PPCHow New gTLDs Fare in Search Marketing [Research]

How New gTLDs Fare in Search Marketing [Research]

Globe Runner released findings of an experiment to discover how new generic top-level domains fared in paid search in impressions, click-through rate, conversions and KPIs.

We’re all used to generic top-level domains (gTLD) like .com, .org and .net, but did you know new gTLDs are hitting the market and ICANN states that “over 1,300 new names or ‘strings’ could become available in the next few years”?

How this new wave of gTLDs will affect click-through rate and domain trust is anyone’s guess, but the folks at online marketing agency Globe Runner wanted to figure out if the new gTLDs fare better or worse than — or the same as — .coms.

The agency explored this idea by running a test on a handful of paid search campaigns. The tests consisted of AdWords campaigns where all else was equal, including the keywords bid on, the ad copy, the landing pages and so forth — the only piece that was different was the gTLD.

The test was run against two pairs of domains:

www.3caratdiamonds.com versus www.3carat.diamonds


www.mattitosmenu.com versus www.mattitos.menu

On the .com versus .diamonds test, Globe Runner found that when it came to ad impressions, .diamonds was a clear winner, and even showed more clicks, but still a lower click-through rate (CTR) than .com:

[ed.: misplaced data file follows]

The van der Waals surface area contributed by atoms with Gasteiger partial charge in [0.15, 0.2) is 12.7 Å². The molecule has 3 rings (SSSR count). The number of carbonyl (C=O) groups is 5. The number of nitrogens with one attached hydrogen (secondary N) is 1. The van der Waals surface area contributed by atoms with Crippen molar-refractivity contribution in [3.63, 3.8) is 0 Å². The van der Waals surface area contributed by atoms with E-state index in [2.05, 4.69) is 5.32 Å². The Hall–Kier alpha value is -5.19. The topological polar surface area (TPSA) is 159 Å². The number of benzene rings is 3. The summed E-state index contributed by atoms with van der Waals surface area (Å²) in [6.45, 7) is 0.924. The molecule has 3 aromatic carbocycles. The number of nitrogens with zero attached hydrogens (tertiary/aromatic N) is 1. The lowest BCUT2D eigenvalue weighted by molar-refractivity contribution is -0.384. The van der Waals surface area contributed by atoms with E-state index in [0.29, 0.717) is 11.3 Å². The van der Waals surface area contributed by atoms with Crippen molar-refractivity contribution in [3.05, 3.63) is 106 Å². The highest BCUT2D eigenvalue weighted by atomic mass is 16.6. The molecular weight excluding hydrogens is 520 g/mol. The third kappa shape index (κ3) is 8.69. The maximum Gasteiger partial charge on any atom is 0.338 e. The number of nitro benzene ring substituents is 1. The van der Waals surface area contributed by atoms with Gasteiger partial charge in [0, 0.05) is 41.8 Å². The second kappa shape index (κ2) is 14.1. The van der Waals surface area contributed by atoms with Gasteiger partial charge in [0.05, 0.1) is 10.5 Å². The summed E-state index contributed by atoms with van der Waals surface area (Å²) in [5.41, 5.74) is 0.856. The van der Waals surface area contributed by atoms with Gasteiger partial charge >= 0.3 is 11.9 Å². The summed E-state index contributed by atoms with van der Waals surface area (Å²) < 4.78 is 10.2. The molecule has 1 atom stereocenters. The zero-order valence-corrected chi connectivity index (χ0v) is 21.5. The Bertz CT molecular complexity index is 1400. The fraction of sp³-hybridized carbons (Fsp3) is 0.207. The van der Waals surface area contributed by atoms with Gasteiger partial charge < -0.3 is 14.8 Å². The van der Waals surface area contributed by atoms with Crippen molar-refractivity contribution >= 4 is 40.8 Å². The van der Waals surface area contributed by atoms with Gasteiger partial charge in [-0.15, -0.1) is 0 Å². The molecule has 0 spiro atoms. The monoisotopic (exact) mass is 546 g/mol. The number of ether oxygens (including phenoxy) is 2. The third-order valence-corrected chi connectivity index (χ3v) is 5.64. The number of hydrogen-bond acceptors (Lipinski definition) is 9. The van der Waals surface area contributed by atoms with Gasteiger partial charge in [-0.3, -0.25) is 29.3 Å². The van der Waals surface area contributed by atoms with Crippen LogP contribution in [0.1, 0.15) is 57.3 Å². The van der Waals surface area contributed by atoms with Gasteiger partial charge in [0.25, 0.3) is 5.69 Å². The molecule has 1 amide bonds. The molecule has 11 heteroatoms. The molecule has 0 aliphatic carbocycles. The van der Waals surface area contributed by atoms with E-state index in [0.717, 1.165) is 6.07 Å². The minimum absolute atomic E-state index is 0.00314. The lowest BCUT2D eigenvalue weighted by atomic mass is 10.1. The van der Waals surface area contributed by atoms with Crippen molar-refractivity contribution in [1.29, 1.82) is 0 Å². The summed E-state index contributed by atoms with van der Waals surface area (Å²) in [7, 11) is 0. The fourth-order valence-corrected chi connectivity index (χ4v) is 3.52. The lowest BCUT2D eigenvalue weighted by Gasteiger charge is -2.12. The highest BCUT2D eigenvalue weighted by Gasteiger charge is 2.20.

Interestingly, the conversion rate was higher on the .diamonds gTLD – even when the landing pages and call-to-actions (CTA) were the same for both domains in the test (note that each landing page had two different CTAs). Ultimately, the .diamonds campaign cost less.


On the alternative test with the .com versus .menu domain extension, the result showed more impressions for .com, but a higher CTR for .menu and lower cost per click; in fact, the .menu campaign cost less overall.


Once a user clicked through to the landing page, it appears that those who went to the .com version spent more time on the site than those who went to the .menu version (even though the pages were the same).


The report states that at least one of the takeaways is that the new gTLDs are able to compete well in the paid search channel:

When using Google AdWords, the gTLD domain names are ultimately “up to par” with a .com domain name. Whether or not you choose to use a .com domain name or a new gTLD domain name, if you use Google AdWords, there’s no clear “bias” when it comes to the end users and consumer buyers.

Globe Runner Senior Strategist Bill Hartzer authored the report and echoed that statement in a quote, saying, “Based on the results of our testing, it appears that the new gTLD domain names are definitely here to stay.”

He added that there may be some benefits to using a newer gTLD domain name over a .com domain name in certain cases.

“So don’t be so quick to dismiss using a new gTLD for your website or search engine marketing efforts,” Hartzer said.

For more information on the test and to access the full report, go here.


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